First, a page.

From a child’s perspective, play is free, self-controlled and self-initiated, voluntary, natural and unlimited, spontaneous, active, and fun (Wiltz and Fein, 2006). Play involves pretending, making up and following rules, learning to negotiate and compromise, and using objects symbolically, allowing children to take risks in a safe space. It tends to focus on the process, not the end product. It also allows children to control an experience which is important, especially in a context where they can’t control much else.

Play is important for children’s learning and academic outcomes, and for their holistic development. It can have a positive impact on children’s emotional wellbeing as it may reduce depression, anxiety, aggression, and sleeping problems (Burdette and Whitaker, 2005). Play may enhance children’s adaptive systems, affecting their wellbeing, resilience and health (Lester and Russell, 2010), and this can be especially important for children who have experienced forced displacement.

Children enjoy playing in environments where they can experience novelty, excitement and fun, but where they also feel a sense of security and stability (Henricks, 2006). Rasmussen (2004) distinguishes between ‘places for children’ and ‘children’s places’. Places for children are those that have been designed, built and organised by adults for children, whereas children’s places are places that children attribute special meaning to, places that they themselves choose, use, define and create.

Children’s places may or may not be identical to places created by adults for children. While adults may build places for children such as playgrounds, these places may not meet children’s needs. Children should therefore be actively involved in designing and planning spaces that are meant for children. Importantly, children’s places encourage and support space for imagination and growth. A developing child will discover a growing identity over time, but the space provides an anchor for memory and serves as an identifiable location for play (and sometimes comfort), which is very important for children in displaced contexts.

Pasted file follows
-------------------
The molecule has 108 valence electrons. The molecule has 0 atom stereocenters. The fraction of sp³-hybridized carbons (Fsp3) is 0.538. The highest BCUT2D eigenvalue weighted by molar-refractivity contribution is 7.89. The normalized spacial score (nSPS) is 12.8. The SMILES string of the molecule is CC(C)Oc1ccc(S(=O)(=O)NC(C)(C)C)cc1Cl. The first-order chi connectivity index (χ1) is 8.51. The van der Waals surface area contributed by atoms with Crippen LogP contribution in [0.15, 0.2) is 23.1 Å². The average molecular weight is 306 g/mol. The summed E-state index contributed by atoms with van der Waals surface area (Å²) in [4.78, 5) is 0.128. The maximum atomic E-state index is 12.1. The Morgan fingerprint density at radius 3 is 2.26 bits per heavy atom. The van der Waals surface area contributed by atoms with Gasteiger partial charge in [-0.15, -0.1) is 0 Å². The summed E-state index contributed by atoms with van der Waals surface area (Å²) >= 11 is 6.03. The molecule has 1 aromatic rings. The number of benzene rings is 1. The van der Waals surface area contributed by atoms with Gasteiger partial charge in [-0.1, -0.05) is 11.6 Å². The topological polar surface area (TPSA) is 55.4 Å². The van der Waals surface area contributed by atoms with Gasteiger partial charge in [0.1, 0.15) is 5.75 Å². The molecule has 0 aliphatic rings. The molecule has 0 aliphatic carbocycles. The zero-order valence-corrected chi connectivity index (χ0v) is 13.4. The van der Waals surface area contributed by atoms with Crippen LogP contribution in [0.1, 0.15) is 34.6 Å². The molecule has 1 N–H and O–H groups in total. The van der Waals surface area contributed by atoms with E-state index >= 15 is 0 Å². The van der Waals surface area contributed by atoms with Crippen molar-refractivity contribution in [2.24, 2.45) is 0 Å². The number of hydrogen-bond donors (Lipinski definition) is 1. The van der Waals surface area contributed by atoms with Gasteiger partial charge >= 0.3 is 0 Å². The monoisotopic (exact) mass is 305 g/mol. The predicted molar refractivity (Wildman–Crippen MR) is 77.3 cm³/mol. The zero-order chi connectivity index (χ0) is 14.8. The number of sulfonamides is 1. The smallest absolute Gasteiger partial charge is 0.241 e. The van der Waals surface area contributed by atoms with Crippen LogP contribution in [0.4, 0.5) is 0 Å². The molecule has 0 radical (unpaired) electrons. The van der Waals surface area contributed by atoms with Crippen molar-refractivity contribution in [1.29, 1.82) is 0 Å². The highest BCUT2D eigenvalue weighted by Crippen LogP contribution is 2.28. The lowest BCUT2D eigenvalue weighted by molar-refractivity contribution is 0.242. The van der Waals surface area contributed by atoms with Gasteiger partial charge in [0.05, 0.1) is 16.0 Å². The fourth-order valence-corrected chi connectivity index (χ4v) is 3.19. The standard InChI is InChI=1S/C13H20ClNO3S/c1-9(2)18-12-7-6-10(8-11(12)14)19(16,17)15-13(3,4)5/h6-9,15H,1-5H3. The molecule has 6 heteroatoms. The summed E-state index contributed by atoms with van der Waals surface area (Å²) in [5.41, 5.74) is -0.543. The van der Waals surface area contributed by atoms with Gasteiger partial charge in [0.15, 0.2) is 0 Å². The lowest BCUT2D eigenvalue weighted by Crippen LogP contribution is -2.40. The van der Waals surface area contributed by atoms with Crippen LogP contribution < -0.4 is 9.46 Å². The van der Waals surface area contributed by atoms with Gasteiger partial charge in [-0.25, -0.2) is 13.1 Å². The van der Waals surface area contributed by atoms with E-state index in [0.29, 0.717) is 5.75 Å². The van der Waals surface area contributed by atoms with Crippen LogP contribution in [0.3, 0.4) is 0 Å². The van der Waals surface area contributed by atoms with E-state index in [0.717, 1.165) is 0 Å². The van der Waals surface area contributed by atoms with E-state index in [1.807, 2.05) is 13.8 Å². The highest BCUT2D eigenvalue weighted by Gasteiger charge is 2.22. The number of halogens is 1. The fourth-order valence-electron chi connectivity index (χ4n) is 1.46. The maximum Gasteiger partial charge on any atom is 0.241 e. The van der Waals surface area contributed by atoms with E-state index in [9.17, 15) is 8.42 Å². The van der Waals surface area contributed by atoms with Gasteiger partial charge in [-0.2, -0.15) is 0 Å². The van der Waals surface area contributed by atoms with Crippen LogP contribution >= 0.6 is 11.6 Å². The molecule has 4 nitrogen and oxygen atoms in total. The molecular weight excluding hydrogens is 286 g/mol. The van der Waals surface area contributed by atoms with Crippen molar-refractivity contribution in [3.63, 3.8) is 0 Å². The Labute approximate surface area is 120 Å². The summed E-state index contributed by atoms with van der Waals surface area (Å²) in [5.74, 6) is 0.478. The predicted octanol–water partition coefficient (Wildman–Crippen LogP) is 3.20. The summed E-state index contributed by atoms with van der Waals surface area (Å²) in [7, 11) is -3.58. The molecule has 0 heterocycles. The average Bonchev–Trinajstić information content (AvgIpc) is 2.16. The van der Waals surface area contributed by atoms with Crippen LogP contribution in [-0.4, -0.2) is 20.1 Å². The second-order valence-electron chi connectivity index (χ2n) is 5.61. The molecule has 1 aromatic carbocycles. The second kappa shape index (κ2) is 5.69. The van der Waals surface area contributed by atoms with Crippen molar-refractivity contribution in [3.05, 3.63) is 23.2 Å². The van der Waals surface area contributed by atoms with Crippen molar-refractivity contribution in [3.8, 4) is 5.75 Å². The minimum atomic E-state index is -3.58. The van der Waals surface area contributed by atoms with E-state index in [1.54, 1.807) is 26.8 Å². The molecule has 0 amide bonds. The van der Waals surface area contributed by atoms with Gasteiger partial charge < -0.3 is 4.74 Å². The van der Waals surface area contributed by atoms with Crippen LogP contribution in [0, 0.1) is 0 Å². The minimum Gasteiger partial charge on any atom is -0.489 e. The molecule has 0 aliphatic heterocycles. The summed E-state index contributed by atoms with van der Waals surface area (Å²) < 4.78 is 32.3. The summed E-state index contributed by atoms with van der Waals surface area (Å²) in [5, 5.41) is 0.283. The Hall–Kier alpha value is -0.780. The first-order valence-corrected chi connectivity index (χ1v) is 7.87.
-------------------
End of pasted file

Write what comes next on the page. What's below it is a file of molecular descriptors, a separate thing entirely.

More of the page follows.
Interventions aimed at promoting play should ensure enough unpredictability and flexibility, but also security in the environment so that children can play freely. However, adults should be careful not to destroy ‘children’s places’ by pursuing their own agendas, by planning without children’s input, or by creating play spaces and programmes that control children’s play and segregate them. When children’s spaces are not sufficiently understood and respected, they can be inadvertently and easily destroyed. In vulnerable contexts, most play friendly children’s places are informal, not originally designed for play. Often the best intervention is to recognise the importance of such spaces and to protect them. Finally, it is important to highlight that children should be allowed to play safely in all kinds of urban spaces, and that play should not be confined to specially designed areas.

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